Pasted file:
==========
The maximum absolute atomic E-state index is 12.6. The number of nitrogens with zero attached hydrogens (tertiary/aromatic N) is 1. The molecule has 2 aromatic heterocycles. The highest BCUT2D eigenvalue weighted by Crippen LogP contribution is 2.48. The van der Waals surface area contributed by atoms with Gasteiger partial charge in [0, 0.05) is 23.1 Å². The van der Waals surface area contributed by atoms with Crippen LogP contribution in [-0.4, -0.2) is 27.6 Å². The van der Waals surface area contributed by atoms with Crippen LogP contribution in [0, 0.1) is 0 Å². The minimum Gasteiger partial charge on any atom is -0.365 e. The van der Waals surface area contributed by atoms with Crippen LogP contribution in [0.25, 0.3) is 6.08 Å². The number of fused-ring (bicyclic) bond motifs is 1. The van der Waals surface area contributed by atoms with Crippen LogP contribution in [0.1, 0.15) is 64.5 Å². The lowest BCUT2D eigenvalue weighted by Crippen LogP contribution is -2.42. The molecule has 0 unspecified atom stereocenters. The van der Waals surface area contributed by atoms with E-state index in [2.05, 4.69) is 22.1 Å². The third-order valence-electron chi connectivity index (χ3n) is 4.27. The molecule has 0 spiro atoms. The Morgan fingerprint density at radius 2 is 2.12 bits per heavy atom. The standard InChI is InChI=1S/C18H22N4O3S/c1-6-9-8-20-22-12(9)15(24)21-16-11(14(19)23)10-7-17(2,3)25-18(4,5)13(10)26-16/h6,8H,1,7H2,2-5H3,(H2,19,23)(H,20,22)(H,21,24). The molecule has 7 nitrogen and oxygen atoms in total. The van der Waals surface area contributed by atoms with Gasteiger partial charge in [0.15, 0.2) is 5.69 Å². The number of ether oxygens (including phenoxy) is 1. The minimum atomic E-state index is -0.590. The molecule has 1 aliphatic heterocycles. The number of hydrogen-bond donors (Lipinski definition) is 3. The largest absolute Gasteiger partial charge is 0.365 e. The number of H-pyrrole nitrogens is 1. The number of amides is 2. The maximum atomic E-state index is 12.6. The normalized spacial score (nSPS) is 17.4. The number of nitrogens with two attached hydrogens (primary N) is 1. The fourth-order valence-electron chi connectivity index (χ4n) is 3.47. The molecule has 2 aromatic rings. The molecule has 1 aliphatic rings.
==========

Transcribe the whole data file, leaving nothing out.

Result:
The maximum absolute atomic E-state index is 12.6. The number of nitrogens with zero attached hydrogens (tertiary/aromatic N) is 1. The molecule has 2 aromatic heterocycles. The highest BCUT2D eigenvalue weighted by Crippen LogP contribution is 2.48. The van der Waals surface area contributed by atoms with Gasteiger partial charge in [0, 0.05) is 23.1 Å². The van der Waals surface area contributed by atoms with Crippen LogP contribution in [-0.4, -0.2) is 27.6 Å². The van der Waals surface area contributed by atoms with Crippen LogP contribution in [0, 0.1) is 0 Å². The minimum Gasteiger partial charge on any atom is -0.365 e. The van der Waals surface area contributed by atoms with Crippen LogP contribution in [0.25, 0.3) is 6.08 Å². The number of fused-ring (bicyclic) bond motifs is 1. The van der Waals surface area contributed by atoms with Crippen LogP contribution in [0.1, 0.15) is 64.5 Å². The lowest BCUT2D eigenvalue weighted by Crippen LogP contribution is -2.42. The molecule has 0 unspecified atom stereocenters. The van der Waals surface area contributed by atoms with E-state index in [2.05, 4.69) is 22.1 Å². The third-order valence-electron chi connectivity index (χ3n) is 4.27. The molecule has 0 spiro atoms. The Morgan fingerprint density at radius 2 is 2.12 bits per heavy atom. The standard InChI is InChI=1S/C18H22N4O3S/c1-6-9-8-20-22-12(9)15(24)21-16-11(14(19)23)10-7-17(2,3)25-18(4,5)13(10)26-16/h6,8H,1,7H2,2-5H3,(H2,19,23)(H,20,22)(H,21,24). The molecule has 7 nitrogen and oxygen atoms in total. The van der Waals surface area contributed by atoms with Gasteiger partial charge in [0.15, 0.2) is 5.69 Å². The number of ether oxygens (including phenoxy) is 1. The minimum atomic E-state index is -0.590. The molecule has 1 aliphatic heterocycles. The number of hydrogen-bond donors (Lipinski definition) is 3. The largest absolute Gasteiger partial charge is 0.365 e. The number of H-pyrrole nitrogens is 1. The number of amides is 2. The maximum atomic E-state index is 12.6. The normalized spacial score (nSPS) is 17.4. The number of nitrogens with two attached hydrogens (primary N) is 1. The fourth-order valence-electron chi connectivity index (χ4n) is 3.47. The molecule has 2 aromatic rings. The molecule has 1 aliphatic rings.